LIVING WITH IT WORKING WITH IT TREATING IT
Introduction: Hematopoietic stem cell transplantation (HSCT) is a major treatment for many hematological disorders. However, this treatment comes with significant risks linked to toxicity and infectious complications which may lead to death. Recently haploidentical transplants without ex vivo T-depletion have been developed through the use of post-transplant cyclophosphamide, thus reducing the risk of lethal GVHD. Toxicity data are still limited and few studies have evaluated infectious complications following haploidentical transplants without ex vivo T-cell depletion. In this study, we evaluated the incidence of infectious complications in patients who received haploidentical HSCT with post-transplant cyclophosphamide.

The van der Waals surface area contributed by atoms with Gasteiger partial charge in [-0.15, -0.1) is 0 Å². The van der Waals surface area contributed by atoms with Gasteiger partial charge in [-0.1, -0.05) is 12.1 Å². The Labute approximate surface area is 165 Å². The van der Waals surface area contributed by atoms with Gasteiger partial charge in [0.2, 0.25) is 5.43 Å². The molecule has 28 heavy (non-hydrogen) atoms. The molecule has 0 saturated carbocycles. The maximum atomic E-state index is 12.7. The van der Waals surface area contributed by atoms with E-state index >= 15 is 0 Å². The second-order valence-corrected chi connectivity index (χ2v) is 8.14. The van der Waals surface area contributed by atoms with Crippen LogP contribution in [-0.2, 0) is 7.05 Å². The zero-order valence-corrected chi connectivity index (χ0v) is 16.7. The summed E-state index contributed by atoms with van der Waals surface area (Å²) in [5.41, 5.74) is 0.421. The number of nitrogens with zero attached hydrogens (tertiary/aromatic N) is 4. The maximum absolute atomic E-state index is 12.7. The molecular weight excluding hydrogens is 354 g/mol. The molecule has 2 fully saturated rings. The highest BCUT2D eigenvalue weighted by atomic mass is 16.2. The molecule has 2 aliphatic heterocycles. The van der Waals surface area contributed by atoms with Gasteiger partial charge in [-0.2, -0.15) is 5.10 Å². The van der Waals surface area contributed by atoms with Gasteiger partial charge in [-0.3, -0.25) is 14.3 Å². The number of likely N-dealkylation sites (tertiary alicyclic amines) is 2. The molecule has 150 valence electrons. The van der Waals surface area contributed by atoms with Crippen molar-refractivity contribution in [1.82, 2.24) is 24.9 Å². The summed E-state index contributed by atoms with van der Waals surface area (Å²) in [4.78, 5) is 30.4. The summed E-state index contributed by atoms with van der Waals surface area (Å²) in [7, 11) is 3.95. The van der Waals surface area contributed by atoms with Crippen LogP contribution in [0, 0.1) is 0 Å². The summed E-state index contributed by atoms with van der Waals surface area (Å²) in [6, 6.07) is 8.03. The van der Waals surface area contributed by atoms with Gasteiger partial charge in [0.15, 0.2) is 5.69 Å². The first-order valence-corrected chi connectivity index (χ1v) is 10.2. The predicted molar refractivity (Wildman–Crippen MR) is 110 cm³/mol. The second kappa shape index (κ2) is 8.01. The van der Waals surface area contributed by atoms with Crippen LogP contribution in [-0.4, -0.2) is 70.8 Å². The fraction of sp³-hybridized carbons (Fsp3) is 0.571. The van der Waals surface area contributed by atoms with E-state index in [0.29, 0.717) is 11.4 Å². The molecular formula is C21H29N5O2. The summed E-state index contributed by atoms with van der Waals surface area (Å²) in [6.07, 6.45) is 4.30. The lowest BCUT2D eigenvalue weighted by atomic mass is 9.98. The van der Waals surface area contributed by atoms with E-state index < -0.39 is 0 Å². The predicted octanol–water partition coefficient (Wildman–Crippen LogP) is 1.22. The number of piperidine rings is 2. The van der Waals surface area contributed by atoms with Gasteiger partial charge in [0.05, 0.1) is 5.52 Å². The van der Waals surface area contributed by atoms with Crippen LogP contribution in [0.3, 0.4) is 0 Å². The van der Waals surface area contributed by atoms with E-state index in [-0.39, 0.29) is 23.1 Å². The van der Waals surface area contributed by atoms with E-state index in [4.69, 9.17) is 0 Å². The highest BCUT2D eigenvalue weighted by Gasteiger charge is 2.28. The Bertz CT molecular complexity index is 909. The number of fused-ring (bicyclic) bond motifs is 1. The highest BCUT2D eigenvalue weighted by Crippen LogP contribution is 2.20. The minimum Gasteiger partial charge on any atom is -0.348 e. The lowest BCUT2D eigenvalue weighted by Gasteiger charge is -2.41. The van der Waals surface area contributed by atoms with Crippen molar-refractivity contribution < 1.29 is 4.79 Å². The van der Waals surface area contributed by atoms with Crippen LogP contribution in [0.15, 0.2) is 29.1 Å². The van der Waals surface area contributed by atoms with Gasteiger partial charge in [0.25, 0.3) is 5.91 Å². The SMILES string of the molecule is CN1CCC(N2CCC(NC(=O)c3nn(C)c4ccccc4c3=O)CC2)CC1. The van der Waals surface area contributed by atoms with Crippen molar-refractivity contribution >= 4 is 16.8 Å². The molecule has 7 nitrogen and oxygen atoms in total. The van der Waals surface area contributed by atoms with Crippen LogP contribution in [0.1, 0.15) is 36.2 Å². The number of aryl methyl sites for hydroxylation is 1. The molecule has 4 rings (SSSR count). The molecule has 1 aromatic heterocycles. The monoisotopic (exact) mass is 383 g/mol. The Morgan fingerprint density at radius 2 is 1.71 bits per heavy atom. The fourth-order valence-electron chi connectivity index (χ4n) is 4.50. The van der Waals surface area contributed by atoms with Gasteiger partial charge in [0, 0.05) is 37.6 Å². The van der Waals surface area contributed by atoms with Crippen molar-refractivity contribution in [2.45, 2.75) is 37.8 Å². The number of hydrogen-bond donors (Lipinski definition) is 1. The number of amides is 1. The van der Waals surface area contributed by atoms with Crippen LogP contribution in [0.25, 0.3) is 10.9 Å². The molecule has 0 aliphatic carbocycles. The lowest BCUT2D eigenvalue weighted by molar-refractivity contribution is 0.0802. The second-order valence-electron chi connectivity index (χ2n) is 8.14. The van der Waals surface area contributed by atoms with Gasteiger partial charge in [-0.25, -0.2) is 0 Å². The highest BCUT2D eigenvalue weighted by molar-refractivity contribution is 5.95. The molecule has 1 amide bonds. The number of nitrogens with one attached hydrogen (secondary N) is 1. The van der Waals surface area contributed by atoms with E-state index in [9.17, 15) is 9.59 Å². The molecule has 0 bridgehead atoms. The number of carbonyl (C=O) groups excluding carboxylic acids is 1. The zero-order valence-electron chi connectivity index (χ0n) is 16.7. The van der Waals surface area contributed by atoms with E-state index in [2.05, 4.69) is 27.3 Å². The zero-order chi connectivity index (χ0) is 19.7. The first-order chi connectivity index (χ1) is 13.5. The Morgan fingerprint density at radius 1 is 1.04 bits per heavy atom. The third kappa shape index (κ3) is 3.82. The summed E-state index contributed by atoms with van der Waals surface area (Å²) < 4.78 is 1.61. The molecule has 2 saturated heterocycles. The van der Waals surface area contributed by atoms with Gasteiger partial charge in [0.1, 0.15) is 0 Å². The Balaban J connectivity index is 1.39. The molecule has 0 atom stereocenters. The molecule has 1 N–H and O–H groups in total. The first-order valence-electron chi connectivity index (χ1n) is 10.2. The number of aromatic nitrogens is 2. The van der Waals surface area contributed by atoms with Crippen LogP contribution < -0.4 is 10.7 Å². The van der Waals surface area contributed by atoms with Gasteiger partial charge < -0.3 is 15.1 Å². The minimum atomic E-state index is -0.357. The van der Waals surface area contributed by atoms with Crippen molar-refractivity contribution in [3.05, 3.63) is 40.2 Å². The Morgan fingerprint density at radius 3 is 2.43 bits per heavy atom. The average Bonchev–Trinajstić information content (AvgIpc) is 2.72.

Patients and methods: Data from 21 French centers and one Belgian center were retrospectively collected. Between January 2013 and December 2014, 159 patients all older than 18 years, affected with hematological malignancy and having undergone a haploidentical HSCT were included. Informed consent was obtained in accordance with the Declaration of Helsinki. Clinical data were obtained through ProMISe (Project Manager Internet Server), the internet-based system shared by all Francophone transplantation centers. Results: In total, 159 patients were included (Table 1). The median age at transplantation was 51.2 years (20-72 years). All patients were treated with post-transplant cyclophosphamide combined with an anticalcineurin and mycophenolate mofetil as GVHD prophylaxis. The median follow-up of the cohort was 14 months. Meanwhile, 49 patients (13%) developed acute GVHD (grade 2-4). Forty-three patients (27%) developed chronic GVHD. Median overall survival wasn't reached and the median progression-free survival was 571 days. At the end of the study, 69 patients had died, 29 were in relapse and 36 presented treatment related toxicity. TRM was of 14% and 22% at day 100 and 365 respectively. At least one infectious complication occurred in 135 patients. These were mostly clinically or microbiologically documented. Median time from transplant to the first occurrence of infectious complication was 12 days. Twenty five percent of patients presented between 3 and 5 infectious complications. The average number of infectious complications per patient was 2.9 (0-12). Sixty-two percent of early infectious complications occurred throughout conditioning or within 20 days post- transplant. Fifty-two percent of those infections were bacterial, 33% viral (39% of which related to CMV and 28% to BK virus), and 4.5% were parasitic or fungal (50% of which related to aspergillosis). Overall 436 infectious episodes were reported: bloodstream infections (62%) (bacteremia, viremia, fungemia or parasitaemia), respiratory (10%), urinary tract (8%), digestive tract (6%), skin (3%), septic shock and multi organ failure (6%), others (5%). Among those complications, 46% were bacteria related, 36% were virus related (17% of which due to BK virus and 39% to CMV), 7% were parasitic or fungal related (in these cases, 61% aspergillosis related). In total, 26 cases (6%) of BK virus infections were observed. Conclusion: In conclusion, in these preliminary results, except for maybe in the case of BK infections, incidence of infectious disease after haploidentical HSCT seem not to differ to related or unrelated HSCT. Further prospective studies are necessary to confirm these results, especially by evaluating infectious viremia with BK virus after HSCT haploidentical with post-transplant cyclophosphamide following reduced-intensity and myeloablative conditioning for this patient population. Table 1: Patient disease and treatment characteristics
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